By Mario D. Zepeda
Hundreds of busy daily commuters exit transit stations in Cambridge and pass by what appears to be panhandlers yelling, “Spare Change! Spare Change! Spare Change!” Often ignored, these individuals aren’t asking for money, but are working as vendors for the newspaper Spare Change News.
The newspaper’s articles focus on stories that deal with what the journalists and vendors consider the misrepresented parts of society: the homeless population.
The newspaper was founded in 1992 by a group of homeless people who had a commitment to spread awareness of homeless issues and to help the homeless obtain empowerment through employment.
Spare Change News aims to get the homeless back on their feet by offering them jobs as newspaper vendors.
“I am here every morning at 9 and every afternoon at 5 to catch commuters,” said Eddy, a veteran vendor who only shared his first name, holding a few dozen copies of the newest edition of Spare Change News at the Longwood transit station in Brookline.
“I pick up the newspapers every morning in Cambridge and travel across the city,” said Eddy, as frequent costumers of the newspaper have grown used to seeing him at transit stations. Eddy is one of several vendors that can be seen on a weekly basis working for Spare Change News.
The vendors, who are primarily homeless, have a job by selling Spare Change News editions. “To sell Spare Change is really simple. We have rules. But the two basic rules is be sober when you’re selling the paper, and don’t be a jerk,” said James Shearer, co-founder of the newspaper.
Vendors get the first 10 newspaper copies for free, then pay 50 cents for each copy, selling each one to customers for $2. “You can sell as much as you want. You can make as much money as you want. It’s all yours to keep. Hopefully you’ll do something with that,” said Shearer.
Shearer, who himself struggled with homelessness, said by selling the papers, ”this restores a person’s dignity.” He explained, “when you’re in the street, you feel ashamed. It gives you back your voice and gives you the chance to turn your life around.”
Originally from New York City, Shearer experienced homelessness for 14 years in the Cambridge and Boston areas. Shearer’s personal connection with living on the streets has turned him into an advocate in helping the homeless in the community.
“I always ended up back in the street, no matter what I did,” said Shearer as he explained how his troubled past with substance abuse and crime led him to homelessness. Shearer recalls bouncing from shelter-to- shelter hoping to find help and resources with finding and keeping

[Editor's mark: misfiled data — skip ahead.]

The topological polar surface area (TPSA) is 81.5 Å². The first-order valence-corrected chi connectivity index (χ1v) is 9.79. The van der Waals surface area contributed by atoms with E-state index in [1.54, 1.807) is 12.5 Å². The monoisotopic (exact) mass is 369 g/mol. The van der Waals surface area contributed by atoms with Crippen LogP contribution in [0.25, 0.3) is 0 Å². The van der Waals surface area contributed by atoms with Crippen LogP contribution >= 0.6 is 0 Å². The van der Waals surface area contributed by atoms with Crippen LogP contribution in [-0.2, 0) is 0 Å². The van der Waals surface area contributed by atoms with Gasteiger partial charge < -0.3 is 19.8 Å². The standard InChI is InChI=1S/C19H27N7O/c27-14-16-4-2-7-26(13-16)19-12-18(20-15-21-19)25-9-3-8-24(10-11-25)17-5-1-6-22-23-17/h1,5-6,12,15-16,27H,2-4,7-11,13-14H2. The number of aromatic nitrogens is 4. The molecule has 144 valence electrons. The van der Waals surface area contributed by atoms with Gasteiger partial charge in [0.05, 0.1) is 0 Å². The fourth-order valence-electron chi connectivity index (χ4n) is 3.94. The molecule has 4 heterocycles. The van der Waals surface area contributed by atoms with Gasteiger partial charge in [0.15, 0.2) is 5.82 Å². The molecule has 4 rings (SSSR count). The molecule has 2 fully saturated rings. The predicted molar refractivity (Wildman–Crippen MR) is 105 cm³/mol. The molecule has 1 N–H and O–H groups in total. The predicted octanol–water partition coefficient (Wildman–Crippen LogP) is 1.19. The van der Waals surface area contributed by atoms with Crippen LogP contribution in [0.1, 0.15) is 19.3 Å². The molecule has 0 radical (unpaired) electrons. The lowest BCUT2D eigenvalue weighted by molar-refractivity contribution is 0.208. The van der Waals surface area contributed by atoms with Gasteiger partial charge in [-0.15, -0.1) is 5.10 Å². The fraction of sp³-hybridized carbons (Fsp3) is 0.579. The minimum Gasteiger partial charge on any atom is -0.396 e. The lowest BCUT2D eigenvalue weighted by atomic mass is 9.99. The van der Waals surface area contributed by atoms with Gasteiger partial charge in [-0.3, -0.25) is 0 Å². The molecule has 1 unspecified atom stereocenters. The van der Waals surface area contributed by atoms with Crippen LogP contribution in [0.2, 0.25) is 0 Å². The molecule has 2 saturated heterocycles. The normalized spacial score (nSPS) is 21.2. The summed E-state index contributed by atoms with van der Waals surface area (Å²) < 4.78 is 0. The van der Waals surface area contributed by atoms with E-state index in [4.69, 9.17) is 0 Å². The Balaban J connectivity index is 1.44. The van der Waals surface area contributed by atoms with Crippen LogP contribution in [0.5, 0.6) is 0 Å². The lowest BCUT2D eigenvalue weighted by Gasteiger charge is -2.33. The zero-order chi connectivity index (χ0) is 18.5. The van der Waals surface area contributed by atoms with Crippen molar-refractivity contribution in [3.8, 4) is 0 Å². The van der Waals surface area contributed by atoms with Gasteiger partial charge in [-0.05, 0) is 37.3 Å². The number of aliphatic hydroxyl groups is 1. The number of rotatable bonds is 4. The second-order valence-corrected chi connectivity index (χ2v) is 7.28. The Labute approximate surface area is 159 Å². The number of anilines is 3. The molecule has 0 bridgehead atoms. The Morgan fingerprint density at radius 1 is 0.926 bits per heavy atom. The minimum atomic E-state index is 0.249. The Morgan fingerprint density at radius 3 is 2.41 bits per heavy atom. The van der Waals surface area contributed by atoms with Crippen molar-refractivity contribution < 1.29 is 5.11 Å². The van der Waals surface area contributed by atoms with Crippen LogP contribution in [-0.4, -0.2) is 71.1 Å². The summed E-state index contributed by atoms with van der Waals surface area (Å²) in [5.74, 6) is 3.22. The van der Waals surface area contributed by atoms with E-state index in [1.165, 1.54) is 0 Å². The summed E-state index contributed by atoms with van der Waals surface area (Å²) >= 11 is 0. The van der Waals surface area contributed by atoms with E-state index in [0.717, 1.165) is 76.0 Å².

“I made some bad choices, and it ended up costing me,” said Shearer, adding that his incarceration opened his eyes for a new start of life upon his release from prison.
Before establishing Spare Change News, Shearer said he had visions of becoming a substance abuse counselor. For his certificate requirement, he would later intern at a shelter in Lynn, where he remembers sleeping in during his homelessness. Shearer saw interning at the shelter more than just a job. He said it was his opportunity to give back and help people in the community.
Shearer talks more about his experiences being homeless and his thoughts on how to address it.
Connecting with Homeless Demographic
Alejandro Ramirez, editor of Spare Change News, focuses on stories about social justice, youth homelessness, housing, medical needs, elderly rights, legal issues, and substance abuse.
The newspaper provides information about resources relating to food, shelter, clothing, employment, healthcare, and legal aid.
“I started to take the homeless beat more seriously when one of our vendors died. It made me rethink, ‘Who are we helping here?’ Not so much seeing the vendors as people but the homeless community as people,” said Ramirez on his motivation to help the homeless.
He believes that the articles in Spare Change News aim to help give the homeless a voice in the community. The homeless represent a vulnerable population, which is often ignored by the main stream media.
“The homeless aren’t just a group of individuals who got it bad; they link into societal problems. That’s become my approach as an individual writer and editor for Spare Change News,“ said Ramirez.
Spare Change News publishes articles that help spread awareness on issues that can impact the at-risk in the community. “We are slightly closer to the ground and have a somewhat alternative view. We offer a different view of what’s actually helping and effecting the homeless,” said Ramirez.
Ramirez explains the kinds of stories in Spare Change News as opposed to other publications.
Spare Change News releases a new publication every two weeks. Copies can be purchased by the vendors in transit stations across the city for $2 an issue.